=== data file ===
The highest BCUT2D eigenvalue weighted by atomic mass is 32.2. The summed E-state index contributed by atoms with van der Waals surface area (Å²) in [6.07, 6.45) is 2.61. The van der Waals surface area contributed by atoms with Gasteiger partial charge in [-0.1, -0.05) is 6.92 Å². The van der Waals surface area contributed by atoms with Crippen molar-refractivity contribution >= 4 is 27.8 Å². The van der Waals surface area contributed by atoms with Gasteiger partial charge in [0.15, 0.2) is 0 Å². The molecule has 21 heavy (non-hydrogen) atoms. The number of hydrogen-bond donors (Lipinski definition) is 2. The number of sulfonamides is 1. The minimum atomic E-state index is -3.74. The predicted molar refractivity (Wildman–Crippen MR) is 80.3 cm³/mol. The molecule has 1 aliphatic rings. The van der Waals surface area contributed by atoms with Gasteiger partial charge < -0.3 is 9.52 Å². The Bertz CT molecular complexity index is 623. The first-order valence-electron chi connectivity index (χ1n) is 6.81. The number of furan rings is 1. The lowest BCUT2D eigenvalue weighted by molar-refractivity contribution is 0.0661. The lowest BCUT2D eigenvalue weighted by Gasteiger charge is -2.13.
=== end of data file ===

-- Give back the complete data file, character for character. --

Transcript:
The highest BCUT2D eigenvalue weighted by atomic mass is 32.2. The summed E-state index contributed by atoms with van der Waals surface area (Å²) in [6.07, 6.45) is 2.61. The van der Waals surface area contributed by atoms with Gasteiger partial charge in [-0.1, -0.05) is 6.92 Å². The van der Waals surface area contributed by atoms with Crippen molar-refractivity contribution >= 4 is 27.8 Å². The van der Waals surface area contributed by atoms with Gasteiger partial charge in [0.15, 0.2) is 0 Å². The molecule has 21 heavy (non-hydrogen) atoms. The number of hydrogen-bond donors (Lipinski definition) is 2. The number of sulfonamides is 1. The minimum atomic E-state index is -3.74. The predicted molar refractivity (Wildman–Crippen MR) is 80.3 cm³/mol. The molecule has 1 aliphatic rings. The van der Waals surface area contributed by atoms with Gasteiger partial charge < -0.3 is 9.52 Å². The Bertz CT molecular complexity index is 623. The first-order valence-electron chi connectivity index (χ1n) is 6.81. The number of furan rings is 1. The lowest BCUT2D eigenvalue weighted by molar-refractivity contribution is 0.0661. The lowest BCUT2D eigenvalue weighted by Gasteiger charge is -2.13.